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originally posted by: Blaine91555
In addition to electrical energy the Climeworks process requires hot water at 100 °C and cooling water at -15 °C. Climeworks Plants are engineered for integration of customer utilities if available to optimize energy consumption. In the absence of available heating and cooling Climeworks offers pre-engineered optional solutions.
Future direct-air capture plants will cost up to $400 per metric ton of captured carbon dioxide to operate, Gebald said, with carbon sequestration adding an additional $10-$20 to that cost per ton.
Article information was taken from.
It would appear the energy requirements of running these things would be substantial in both heating and cooling. I'd suspect that currently it would mean producing more carbon for the energy to run these in most area's and I don't find anything explaining how that would counter the CO2 reduction to get a real number.
On a large scale they would require a great deal of energy from current power plants to both heat and cool the water and increase the demand on existing power plants.
Somehow I think the voluntary planting of many more trees in denuded areas of the world would do far more good, for far less money.
Maybe fifty years from now this would be affordable.
Sorry, having trouble getting this to post.
There is an additional problem, the elephant in the room, where to store all that CO2.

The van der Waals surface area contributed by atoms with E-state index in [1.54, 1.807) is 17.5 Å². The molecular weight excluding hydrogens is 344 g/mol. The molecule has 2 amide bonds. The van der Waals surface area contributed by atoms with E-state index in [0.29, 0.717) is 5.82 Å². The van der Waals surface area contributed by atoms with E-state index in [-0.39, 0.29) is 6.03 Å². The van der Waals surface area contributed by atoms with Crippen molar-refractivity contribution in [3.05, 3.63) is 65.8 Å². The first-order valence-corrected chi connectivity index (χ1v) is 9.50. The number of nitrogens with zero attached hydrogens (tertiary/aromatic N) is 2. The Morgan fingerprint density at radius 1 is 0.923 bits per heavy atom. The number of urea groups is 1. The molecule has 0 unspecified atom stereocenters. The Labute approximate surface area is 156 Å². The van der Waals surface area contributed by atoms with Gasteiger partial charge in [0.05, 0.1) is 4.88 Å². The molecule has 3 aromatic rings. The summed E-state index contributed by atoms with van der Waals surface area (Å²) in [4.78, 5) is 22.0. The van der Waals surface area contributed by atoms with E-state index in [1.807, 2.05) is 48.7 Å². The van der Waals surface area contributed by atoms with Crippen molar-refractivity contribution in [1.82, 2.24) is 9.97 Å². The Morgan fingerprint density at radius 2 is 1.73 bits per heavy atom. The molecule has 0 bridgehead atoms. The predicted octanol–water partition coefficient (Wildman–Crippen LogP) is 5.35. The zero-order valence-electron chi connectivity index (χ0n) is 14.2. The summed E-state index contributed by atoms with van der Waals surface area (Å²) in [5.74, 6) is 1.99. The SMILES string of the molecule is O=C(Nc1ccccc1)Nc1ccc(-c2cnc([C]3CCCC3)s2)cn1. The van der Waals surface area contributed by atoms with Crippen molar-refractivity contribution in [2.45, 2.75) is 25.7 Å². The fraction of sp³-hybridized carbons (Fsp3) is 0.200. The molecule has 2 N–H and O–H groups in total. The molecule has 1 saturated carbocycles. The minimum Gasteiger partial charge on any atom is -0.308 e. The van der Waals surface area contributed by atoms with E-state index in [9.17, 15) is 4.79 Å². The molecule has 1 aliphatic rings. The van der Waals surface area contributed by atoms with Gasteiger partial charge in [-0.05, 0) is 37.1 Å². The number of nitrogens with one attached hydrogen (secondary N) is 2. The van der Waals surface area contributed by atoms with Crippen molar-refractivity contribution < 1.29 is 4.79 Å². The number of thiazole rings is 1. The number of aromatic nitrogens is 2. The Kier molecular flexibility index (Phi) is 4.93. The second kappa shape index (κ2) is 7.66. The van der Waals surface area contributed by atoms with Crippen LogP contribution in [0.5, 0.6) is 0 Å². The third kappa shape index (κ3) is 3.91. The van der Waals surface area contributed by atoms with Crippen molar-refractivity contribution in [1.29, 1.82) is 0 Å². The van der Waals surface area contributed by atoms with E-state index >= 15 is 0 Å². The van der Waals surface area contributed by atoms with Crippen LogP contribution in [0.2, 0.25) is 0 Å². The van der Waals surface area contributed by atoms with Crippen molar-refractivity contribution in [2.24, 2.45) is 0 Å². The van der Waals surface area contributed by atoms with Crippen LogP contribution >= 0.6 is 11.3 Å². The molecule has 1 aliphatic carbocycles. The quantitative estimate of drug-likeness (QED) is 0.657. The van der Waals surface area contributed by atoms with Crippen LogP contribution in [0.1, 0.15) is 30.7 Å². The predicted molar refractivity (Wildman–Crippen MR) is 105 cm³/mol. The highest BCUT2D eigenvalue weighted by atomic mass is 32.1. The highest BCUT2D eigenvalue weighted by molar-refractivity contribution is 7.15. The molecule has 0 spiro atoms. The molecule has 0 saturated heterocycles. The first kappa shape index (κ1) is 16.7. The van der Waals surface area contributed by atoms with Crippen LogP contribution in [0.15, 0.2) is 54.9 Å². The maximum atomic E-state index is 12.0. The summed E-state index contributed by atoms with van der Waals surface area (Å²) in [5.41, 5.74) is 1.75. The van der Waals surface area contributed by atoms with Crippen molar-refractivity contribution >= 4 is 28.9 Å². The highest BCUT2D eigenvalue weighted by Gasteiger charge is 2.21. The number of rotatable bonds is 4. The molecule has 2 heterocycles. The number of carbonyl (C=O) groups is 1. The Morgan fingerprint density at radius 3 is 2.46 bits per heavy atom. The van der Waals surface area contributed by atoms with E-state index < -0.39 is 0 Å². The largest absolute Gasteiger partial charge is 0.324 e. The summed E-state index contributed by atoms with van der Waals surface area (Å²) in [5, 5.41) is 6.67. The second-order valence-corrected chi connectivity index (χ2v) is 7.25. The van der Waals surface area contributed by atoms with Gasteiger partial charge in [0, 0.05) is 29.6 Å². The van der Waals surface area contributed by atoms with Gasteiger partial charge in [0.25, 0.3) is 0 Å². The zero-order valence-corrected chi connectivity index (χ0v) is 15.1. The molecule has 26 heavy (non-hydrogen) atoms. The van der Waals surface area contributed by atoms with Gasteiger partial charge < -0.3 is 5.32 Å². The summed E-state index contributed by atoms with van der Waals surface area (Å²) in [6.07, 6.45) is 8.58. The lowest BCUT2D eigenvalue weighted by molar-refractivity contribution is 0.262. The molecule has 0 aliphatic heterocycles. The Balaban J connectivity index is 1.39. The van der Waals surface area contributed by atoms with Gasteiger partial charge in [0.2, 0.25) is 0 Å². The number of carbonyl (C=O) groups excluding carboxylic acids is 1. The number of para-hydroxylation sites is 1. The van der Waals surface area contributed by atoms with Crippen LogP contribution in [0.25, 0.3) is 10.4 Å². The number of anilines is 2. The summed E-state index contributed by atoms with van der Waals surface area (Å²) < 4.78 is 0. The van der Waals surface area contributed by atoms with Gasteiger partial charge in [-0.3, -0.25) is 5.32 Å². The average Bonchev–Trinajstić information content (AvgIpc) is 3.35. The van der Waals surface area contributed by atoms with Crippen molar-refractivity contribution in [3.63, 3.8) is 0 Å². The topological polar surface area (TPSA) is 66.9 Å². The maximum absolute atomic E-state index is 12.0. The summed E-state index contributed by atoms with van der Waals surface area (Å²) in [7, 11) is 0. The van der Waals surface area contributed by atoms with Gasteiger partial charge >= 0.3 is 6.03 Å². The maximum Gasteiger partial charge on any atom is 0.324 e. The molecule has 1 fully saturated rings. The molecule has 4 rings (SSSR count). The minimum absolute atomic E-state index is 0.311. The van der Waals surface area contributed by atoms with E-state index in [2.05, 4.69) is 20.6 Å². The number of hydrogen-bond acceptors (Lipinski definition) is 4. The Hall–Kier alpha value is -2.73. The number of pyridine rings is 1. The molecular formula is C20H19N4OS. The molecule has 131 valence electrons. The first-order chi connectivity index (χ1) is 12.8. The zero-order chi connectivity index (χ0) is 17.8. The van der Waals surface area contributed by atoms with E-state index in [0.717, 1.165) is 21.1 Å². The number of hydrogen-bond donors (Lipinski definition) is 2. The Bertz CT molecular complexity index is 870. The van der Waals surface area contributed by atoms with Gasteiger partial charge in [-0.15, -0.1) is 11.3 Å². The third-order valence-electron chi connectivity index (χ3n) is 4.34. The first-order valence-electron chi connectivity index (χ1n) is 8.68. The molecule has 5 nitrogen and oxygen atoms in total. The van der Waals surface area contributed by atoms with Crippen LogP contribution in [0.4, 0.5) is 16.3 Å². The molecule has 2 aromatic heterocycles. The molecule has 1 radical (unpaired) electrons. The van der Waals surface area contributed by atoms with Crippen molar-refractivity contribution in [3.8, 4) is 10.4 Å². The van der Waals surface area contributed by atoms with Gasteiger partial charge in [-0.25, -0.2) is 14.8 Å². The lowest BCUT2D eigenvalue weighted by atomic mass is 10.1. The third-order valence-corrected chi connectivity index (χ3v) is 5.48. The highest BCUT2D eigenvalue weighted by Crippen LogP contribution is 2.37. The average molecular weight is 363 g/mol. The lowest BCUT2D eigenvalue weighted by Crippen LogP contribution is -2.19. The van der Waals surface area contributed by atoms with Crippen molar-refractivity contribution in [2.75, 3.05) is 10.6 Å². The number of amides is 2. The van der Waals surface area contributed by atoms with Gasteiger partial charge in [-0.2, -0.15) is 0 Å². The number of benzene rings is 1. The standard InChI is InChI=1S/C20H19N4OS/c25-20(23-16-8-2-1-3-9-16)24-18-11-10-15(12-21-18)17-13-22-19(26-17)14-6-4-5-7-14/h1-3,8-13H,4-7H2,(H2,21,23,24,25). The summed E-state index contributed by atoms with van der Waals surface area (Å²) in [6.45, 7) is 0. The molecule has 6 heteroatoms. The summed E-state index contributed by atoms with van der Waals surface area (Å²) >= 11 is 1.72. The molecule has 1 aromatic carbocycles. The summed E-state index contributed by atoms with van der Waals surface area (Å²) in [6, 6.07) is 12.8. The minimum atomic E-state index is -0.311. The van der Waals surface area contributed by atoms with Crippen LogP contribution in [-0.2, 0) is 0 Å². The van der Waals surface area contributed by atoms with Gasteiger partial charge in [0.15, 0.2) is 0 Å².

But in recent research, this expected thickness hasn’t been found: A 2012 study of fossilized raindrops, for example, found that Earth’s early atmosphere was as little as half as thick as it is today.
From a quarter to half of Earth’s vegetated lands has shown significant greening over the last 35 years largely due to rising levels of atmospheric carbon dioxide, according to a new study published in the journal Nature Climate Change on April 25.
originally posted by: toysforadults
Dinosaurs that roamed the Earth 250 million years ago knew a world with five times more carbon dioxide than is present on Earth today, researchers say, and new techniques for estimating the amount of carbon dioxide on prehistoric Earth may help scientists predict how Earth's climate may change in the future.
originally posted by: dfnj2015
Yeah, pollution is good for you. It clears your lungs like cigarettes do.